The home office with glazed roof

The Design

For many architects such a brief would have been a licence to go berserk, but Stan took the opposite approach, paring everything down to create a stripped-back, minimal design blurring the divide between inside and outside and virtually dragging the landscape into the building. Adopting such an approach demanded finesse when it came to completing the structure and finishes.

“We could have been totally outrageous and taken advantage of the situation, but I think we actually went the other way,” says Stan. “After working for so long with Tony on plans to redesign the original house, he was understandably impatient to start building, so keeping things simple also helped to speed up the process.”

The kitchen and staircase

Planning Permission

Gaining planning permission for the new house was fraught with potential pitfalls – not least because the site stands within an Area of Outstanding Natural Beauty and a Coastal Preservation Area. Carving the building into the contours of the hillside and bounding the site with walls and mature planting has ensured that it is both discrete, and private from the immediate neighbours.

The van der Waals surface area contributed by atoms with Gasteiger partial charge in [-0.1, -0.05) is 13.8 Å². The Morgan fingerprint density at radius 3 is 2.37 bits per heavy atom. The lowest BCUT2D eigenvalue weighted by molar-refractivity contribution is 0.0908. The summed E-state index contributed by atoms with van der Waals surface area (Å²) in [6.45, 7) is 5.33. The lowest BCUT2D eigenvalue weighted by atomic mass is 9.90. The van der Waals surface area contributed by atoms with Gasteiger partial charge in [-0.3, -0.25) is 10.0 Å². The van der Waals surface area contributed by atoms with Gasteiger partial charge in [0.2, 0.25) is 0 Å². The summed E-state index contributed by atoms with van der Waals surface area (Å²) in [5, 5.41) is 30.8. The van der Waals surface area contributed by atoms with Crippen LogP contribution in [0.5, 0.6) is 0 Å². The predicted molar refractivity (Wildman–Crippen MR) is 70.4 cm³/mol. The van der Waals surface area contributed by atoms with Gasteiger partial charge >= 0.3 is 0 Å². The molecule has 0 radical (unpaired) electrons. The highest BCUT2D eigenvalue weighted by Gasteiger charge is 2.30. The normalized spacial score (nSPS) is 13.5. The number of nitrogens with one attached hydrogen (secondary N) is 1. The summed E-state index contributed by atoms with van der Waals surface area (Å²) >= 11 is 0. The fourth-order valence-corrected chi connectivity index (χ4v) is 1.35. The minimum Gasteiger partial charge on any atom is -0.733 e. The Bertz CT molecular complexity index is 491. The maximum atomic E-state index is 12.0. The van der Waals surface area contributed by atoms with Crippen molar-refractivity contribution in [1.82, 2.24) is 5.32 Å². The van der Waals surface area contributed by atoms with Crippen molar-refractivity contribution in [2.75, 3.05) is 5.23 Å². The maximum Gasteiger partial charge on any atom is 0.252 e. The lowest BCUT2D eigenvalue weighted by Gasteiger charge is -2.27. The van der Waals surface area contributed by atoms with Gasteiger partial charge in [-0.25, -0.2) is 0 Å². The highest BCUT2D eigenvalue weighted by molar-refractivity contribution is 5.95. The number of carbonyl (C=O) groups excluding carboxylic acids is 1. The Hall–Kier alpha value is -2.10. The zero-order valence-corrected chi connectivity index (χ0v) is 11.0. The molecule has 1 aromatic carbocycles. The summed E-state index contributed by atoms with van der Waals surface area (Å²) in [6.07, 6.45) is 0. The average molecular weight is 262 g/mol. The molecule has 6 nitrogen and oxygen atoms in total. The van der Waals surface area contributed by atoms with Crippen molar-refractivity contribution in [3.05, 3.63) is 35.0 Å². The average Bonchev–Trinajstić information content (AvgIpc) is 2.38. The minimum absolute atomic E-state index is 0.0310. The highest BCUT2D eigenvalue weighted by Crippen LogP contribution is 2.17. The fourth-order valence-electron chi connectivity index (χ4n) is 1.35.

“Excavating the ground floor into the site significantly reduces its impact on the landscape,” says Stan. “We retained the established building lines, but the new house has flat roofs and is far more transparent than the previous two storey 1960s property, which had a higher pitched roof.”

The balcony

The Build

The planners concluded that the proposed design presented ‘a good contemporary solution’, and the application was passed. Tony, content to remain detached from the overall process, visited the site only twice during the build. Ian, the contractor, landscape designer and an interior designer – who had previously worked on Tony’s New York loft apartment and was responsible for choosing items of furniture – joined the team to complete the property, which was then duly unveiled to its owner.

“I thought it was fantastic,” Tony recalls. “Stan had incorporated many of his trademarks, such as a pivoting entrance door, glass floors, bridges and balconies. The fact that somebody else designed everything right down to the colour of the kitchen really wasn’t a problem for me, because the end result is perfect.”